University Avenue in northern Yangon, where police stand by 
helplessly as traffic snarls and stops. 

It is a center of celebration because it has the greatest number 
of stages erected by corporate sponsors to hold dancers and 

But revelers bring the party everywhere. 

In open trucks or cars with their doors and tops removed, rowdy 
youngsters drive around town, shouting taunts and throwing water at 
the people they pass. 

Many people believe the holiday spirit of goodwill has vanished 
as Thingyan has became the year's most rowdy festival. 
For their own reasons, the authorities also are unhappy with the 

Such wildness is anathema to a regime which constantly denounces 
anarchy, and is all the worse for its suggestions of foreign 

Several days before this year's festival, the government warned 
revelers to preserve ``national culture,'' avoid ``decadent'' 
culture and not to say things detrimental to national unity and 

Confiscated clothing regarded as ``un-Burmese,'' including 
colored wigs, foreign flags and masks, were set ablaze in a bonfire 
that authorities hoped would make the point. 
Predictably, it didn't stop celebrants. 
In a sight about as surprising as snowfall would be in downtown 
Yangon, girls in tight jeans, short skirts and blue-and-red-dyed 
hair and boys in earrings and strange haircuts, wrapped up in 
American flags or wearing masks, engage in water fights and dance 
to the blaring pop music from the stages in a manner most 
definitely ``un-Burmese.'' 

Even before the shock wears off, however, the wildness will be 
exposed as transitory and tradition will prevail. 
For on Sunday, New Year's Day, the streets will be quiet and the 
temples filled as people young and old earn religious merit with 
such actions as offering alms to Buddhist monks and releasing 
cattle, fish and caged birds to symbolic freedom. 

___________________ INTERNATIONAL _____________________



HAVANA (AP)  Myanmar's foreign minister defended his country's 
human rights record Friday and said sanctions and other efforts to 
isolate the Southeast Asian nation could jeopardize what he called 
its slow march towards democracy. 

``We want to be a democratic nation. I want my children and 
grandchildren to live peacefully and under democratic government,''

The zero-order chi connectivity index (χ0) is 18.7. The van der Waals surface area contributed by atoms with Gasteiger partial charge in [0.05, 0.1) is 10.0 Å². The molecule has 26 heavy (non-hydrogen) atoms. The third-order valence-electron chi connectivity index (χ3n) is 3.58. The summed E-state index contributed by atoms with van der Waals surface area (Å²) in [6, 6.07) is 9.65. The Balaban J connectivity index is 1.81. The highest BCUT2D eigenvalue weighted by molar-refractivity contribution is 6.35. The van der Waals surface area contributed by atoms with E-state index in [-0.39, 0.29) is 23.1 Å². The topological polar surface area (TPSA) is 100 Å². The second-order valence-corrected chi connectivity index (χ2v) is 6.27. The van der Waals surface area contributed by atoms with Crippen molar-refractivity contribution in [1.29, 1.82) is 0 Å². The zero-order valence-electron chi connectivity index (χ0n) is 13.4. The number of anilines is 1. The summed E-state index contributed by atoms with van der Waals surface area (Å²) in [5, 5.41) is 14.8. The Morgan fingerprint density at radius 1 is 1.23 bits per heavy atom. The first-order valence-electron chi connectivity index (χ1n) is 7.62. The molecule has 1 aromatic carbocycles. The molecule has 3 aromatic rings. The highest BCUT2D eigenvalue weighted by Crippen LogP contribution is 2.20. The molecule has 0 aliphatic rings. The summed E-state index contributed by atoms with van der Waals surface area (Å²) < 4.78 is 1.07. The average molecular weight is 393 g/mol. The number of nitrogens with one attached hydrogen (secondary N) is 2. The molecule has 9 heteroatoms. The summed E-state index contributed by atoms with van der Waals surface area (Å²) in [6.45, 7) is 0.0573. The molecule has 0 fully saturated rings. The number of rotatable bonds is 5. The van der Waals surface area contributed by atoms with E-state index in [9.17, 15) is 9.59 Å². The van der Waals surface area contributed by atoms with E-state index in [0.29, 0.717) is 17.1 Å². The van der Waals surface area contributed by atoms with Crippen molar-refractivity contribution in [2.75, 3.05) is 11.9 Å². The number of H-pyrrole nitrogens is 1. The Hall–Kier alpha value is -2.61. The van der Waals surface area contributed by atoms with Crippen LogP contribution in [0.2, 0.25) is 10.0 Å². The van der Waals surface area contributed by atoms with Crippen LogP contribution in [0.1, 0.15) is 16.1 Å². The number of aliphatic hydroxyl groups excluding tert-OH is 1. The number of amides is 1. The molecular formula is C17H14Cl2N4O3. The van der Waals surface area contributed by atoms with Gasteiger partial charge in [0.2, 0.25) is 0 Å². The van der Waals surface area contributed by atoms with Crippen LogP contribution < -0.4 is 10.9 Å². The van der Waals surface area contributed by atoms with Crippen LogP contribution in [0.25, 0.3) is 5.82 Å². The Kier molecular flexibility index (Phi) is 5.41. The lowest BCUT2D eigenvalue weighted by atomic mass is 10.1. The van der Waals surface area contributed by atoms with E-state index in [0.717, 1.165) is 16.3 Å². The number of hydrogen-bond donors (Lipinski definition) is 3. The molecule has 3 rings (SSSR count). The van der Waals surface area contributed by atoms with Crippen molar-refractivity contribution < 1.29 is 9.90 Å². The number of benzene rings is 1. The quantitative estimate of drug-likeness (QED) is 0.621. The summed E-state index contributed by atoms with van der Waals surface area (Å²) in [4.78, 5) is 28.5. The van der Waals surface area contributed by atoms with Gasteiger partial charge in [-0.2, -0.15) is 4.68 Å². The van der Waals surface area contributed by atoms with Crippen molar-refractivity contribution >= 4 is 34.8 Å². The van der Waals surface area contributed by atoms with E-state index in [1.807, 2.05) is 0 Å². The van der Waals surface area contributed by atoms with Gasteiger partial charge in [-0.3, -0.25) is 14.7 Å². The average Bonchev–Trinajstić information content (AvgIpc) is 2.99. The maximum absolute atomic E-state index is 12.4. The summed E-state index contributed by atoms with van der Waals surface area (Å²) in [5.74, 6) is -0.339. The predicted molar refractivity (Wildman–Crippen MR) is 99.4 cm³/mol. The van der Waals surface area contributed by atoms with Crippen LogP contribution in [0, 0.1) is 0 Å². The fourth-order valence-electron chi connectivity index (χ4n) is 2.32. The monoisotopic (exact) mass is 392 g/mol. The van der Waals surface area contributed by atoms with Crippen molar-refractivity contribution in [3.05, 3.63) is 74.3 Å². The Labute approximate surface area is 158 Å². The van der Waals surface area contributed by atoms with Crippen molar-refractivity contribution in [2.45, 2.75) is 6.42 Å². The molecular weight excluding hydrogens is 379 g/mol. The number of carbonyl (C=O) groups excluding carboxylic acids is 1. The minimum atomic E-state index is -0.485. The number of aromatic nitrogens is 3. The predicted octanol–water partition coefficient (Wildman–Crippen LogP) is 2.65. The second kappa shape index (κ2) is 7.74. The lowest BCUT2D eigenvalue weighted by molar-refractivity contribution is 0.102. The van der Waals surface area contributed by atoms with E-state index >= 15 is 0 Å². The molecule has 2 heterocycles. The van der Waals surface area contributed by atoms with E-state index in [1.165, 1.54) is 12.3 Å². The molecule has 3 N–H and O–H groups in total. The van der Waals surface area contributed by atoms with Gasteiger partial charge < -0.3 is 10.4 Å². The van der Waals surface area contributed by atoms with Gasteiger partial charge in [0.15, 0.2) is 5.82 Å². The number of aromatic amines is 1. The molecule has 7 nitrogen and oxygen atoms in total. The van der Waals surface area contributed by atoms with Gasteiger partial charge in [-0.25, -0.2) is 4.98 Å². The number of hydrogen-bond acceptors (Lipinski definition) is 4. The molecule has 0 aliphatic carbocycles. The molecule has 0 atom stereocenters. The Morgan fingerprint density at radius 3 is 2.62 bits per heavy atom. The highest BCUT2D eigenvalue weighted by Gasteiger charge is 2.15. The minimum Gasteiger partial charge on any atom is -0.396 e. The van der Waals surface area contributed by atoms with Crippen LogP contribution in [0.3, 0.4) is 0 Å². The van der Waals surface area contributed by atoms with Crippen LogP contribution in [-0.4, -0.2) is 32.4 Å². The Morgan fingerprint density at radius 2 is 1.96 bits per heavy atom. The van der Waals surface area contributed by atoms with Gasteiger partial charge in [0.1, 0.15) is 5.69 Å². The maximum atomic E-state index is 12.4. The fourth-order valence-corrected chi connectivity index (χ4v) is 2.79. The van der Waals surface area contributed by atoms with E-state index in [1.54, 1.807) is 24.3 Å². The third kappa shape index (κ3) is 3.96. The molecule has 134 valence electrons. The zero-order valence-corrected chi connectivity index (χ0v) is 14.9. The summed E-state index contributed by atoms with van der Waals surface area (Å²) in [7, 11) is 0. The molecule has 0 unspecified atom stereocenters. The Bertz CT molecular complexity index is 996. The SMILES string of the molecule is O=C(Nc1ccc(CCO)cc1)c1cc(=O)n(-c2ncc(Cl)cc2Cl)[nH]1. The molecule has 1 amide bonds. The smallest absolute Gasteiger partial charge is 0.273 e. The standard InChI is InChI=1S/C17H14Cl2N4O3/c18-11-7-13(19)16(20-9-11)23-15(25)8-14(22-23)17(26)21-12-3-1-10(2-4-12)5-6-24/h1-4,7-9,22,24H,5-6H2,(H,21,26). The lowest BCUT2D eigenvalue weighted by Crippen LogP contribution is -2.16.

U Win Aung told reporters on the final day of the Group of 77 
summit of developing nations in Havana. 

The threat of unrest from still-armed factions has slowed a 
transition from Myanmar's military regime _ which has ruled since 
1962 _ to democratic rule, he said. 

``The military is the only institution left that is 
disciplined'' after years of instability, Win Aung said. As to 
reports of widespread human rights violations, he said, ``That's 
the one thing in which we have been poor in our public relations.'' 
Myanmar, also known as Burma, has faced repeated censure from 
the United Nations for rights abuses and for refusing to recognize 
the 1990 general election victory of the party headed by Aung San 
Suu Kyi, winner of the 1991 Nobel Peace Prize. 
Aung Win said that a newly appointed U.N. representative to 
Myanmar, Razali Ismael, would be welcome to visit opposition 
figures _ including Suu Kyi, who was under house arrest for six 
years before her release in 1995. 

``We will cooperate'' with Razali, Win Aung said. 
He denied reports that Suu Kyi's movements and political 
activities remain heavily restricted, saying she was free to go to 
her opposition party office. 

``Aung San Suu Kyi is a free woman in our country,'' he 

The U.N. General Assembly and Human Rights Commission have asked 
U.N. Secretary-General Kofi Annan to try to end Myanmar's isolation 
by opening a dialogue with government and opposition leaders. 
A General Assembly resolution adopted in December urges 
Myanmar's government to stop human rights violations, restore 
democracy, open a dialogue with Suu Kyi and other political leaders 
and release political prisoners. 

``We are in the transformation stage,'' insisted Win Aung, who